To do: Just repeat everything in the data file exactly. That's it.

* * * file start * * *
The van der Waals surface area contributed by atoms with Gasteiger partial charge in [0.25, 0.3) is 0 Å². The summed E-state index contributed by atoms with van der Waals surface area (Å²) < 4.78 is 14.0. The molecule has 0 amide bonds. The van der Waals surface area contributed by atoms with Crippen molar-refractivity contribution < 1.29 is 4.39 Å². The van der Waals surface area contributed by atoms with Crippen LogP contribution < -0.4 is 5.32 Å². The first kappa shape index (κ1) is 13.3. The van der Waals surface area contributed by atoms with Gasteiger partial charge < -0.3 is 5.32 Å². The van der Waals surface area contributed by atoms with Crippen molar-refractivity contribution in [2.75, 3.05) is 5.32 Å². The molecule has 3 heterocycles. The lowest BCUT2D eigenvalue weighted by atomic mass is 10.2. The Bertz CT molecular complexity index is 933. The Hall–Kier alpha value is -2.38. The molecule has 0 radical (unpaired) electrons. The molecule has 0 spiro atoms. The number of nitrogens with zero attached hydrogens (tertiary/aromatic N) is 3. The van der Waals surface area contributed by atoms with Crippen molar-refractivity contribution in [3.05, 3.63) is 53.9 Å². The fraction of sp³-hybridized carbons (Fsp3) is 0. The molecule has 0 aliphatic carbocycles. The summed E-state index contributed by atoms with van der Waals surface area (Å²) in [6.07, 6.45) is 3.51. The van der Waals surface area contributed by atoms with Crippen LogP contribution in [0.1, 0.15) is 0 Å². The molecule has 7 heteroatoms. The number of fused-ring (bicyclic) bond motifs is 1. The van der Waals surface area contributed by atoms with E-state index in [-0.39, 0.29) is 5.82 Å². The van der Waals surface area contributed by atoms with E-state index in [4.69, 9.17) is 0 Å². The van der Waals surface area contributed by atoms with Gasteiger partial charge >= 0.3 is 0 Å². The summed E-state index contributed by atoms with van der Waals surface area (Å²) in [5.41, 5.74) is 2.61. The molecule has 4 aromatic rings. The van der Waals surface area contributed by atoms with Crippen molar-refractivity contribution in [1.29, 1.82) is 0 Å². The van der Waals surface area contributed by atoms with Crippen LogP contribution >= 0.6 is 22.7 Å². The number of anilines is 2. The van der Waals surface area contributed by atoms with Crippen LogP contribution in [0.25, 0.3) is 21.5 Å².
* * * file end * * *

The van der Waals surface area contributed by atoms with Gasteiger partial charge in [0.25, 0.3) is 0 Å². The summed E-state index contributed by atoms with van der Waals surface area (Å²) < 4.78 is 14.0. The molecule has 0 amide bonds. The van der Waals surface area contributed by atoms with Crippen molar-refractivity contribution < 1.29 is 4.39 Å². The van der Waals surface area contributed by atoms with Crippen LogP contribution < -0.4 is 5.32 Å². The first kappa shape index (κ1) is 13.3. The van der Waals surface area contributed by atoms with Gasteiger partial charge < -0.3 is 5.32 Å². The van der Waals surface area contributed by atoms with Crippen molar-refractivity contribution in [2.75, 3.05) is 5.32 Å². The molecule has 3 heterocycles. The lowest BCUT2D eigenvalue weighted by atomic mass is 10.2. The Bertz CT molecular complexity index is 933. The Hall–Kier alpha value is -2.38. The molecule has 0 radical (unpaired) electrons. The molecule has 0 spiro atoms. The number of nitrogens with zero attached hydrogens (tertiary/aromatic N) is 3. The van der Waals surface area contributed by atoms with Crippen molar-refractivity contribution in [3.05, 3.63) is 53.9 Å². The fraction of sp³-hybridized carbons (Fsp3) is 0. The molecule has 0 aliphatic carbocycles. The summed E-state index contributed by atoms with van der Waals surface area (Å²) in [6.07, 6.45) is 3.51. The van der Waals surface area contributed by atoms with Crippen LogP contribution in [0.1, 0.15) is 0 Å². The molecule has 7 heteroatoms. The number of fused-ring (bicyclic) bond motifs is 1. The van der Waals surface area contributed by atoms with E-state index in [-0.39, 0.29) is 5.82 Å². The van der Waals surface area contributed by atoms with E-state index in [4.69, 9.17) is 0 Å². The van der Waals surface area contributed by atoms with Gasteiger partial charge >= 0.3 is 0 Å². The summed E-state index contributed by atoms with van der Waals surface area (Å²) in [5.41, 5.74) is 2.61. The molecule has 4 aromatic rings. The van der Waals surface area contributed by atoms with Crippen molar-refractivity contribution in [1.29, 1.82) is 0 Å². The van der Waals surface area contributed by atoms with Crippen LogP contribution >= 0.6 is 22.7 Å². The number of anilines is 2. The van der Waals surface area contributed by atoms with Crippen LogP contribution in [0.25, 0.3) is 21.5 Å².